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This Morning from CBS News, Dec. 21, 2016

Manhunt in Berlin

German police are hunting for a new suspect they believe may have been the man who drove a truck into a crowded Berlin Christmas market this week, killing a dozen people and leaving more than 50 wounded. Law enforcement sources tell CBS News police are searching for Anis Amri, a young Tunisian man who left an ID in the truck that rammed into the market.

Firework tragedy

Mexican leaders are vowing to find who is responsible for the deadly explosion at a crowded fireworks market in Tultepec, 20 miles north of Mexico City. Tuesday’s massive chain-reaction blast killed at least 31 people and injured 72 others. Tultepec is at the center of Mexico’s pyrotechnics industry, and as we’ve discovered, the market has a history of trouble.

Lone assassin?

Russia will hold a funeral today for Andrey Karlov, the country’s murdered ambassador to Turkey. Reports say the Turkish police officer who shot the ambassador provided security for Turkey’s president eight times in recent months. Several people have been detained as part of the investigation into this murder, including the killer’s parents and other family members.

Blind trust

Will Rahn says while there’s reason to think Moscow wanted Donald Trump to win, nearly two weeks after a bombshell report saying the CIA believes the DNC hack was not only ordered by the Kremlin but done with the intent of helping Trump, we’ve seen very little evidence to back up the conclusion. Rahn argues the CIA has an imperfect track record when it comes to things like this.

Senior student debtors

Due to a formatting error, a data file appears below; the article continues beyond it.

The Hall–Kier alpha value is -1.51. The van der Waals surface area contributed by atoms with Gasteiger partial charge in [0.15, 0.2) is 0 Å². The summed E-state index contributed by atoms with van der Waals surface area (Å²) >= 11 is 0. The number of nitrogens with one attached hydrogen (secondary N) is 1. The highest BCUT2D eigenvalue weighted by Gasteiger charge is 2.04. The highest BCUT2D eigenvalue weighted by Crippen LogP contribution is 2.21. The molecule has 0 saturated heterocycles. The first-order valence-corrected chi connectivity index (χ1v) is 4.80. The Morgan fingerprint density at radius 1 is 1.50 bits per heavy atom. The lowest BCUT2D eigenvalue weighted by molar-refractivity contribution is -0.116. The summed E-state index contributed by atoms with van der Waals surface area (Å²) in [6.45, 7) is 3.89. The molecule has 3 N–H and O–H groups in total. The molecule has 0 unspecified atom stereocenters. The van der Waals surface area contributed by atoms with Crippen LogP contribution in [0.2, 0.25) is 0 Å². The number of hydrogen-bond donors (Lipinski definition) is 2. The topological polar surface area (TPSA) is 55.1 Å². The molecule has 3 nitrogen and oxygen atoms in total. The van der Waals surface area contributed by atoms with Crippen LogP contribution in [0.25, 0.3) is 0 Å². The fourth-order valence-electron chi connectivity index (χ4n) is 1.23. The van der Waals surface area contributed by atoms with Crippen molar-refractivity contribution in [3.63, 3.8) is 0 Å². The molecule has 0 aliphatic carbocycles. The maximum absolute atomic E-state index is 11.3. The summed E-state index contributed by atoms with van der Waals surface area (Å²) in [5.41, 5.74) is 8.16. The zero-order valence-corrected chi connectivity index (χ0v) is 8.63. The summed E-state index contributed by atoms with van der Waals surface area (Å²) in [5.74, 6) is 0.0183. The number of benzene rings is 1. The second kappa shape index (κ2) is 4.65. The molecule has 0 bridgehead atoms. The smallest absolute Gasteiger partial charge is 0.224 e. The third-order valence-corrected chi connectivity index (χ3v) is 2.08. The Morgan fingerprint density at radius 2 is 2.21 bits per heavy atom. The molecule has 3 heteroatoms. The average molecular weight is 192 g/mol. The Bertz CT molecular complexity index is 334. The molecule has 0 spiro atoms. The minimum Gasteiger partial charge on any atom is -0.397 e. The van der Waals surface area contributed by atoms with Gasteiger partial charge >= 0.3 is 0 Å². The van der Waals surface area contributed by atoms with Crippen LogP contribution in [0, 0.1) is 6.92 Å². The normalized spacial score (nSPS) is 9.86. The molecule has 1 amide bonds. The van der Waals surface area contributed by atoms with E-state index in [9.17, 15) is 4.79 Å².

The fastest-growing group in the U.S. holding student debt is people over age 50, with default rates exceeding those for millennials. As a result, many older Americans are seeing their Social Security benefits garnished by the U.S. government, forcing some into poverty.

Bank fees

Overdrafts, once used as a short-term accommodation to bank customers, have turned into a fee-for-all. Most large lenders in the U.S. engage in practices likely to stick customers with unnecessary fees, according to an analysis by The Pew Charitable Trusts.

More top news:


Retired N.Y. officer accused of killing 4, prosecutor says

2 planes struck by lightning in Alaska, report says

Man arrested on suspicion of killing ex-reality show contestant


“Everything was exploding”: Mexico’s pyrotechnic nightmare

Singer Richard Marx helps take down unruly passenger on flight

Slain Russian ambassador’s body returned to Moscow


Texas kicking Planned Parenthood out of Medicaid funding

Obama “permanently” bans drilling in Arctic, parts of Atlantic

Donald Trump’s Cabinet is the wealthiest in American history


Can’t chase that store credit? These apps do it for you

Amazon, Walmart urged to stop selling “spying” doll


Fentanyl overdose deaths have skyrocketed

Science and tech

Are tiny Smart cars prone to catching fire?


Rare copy of “The Hobbit” with drawings by Tolkien finds new home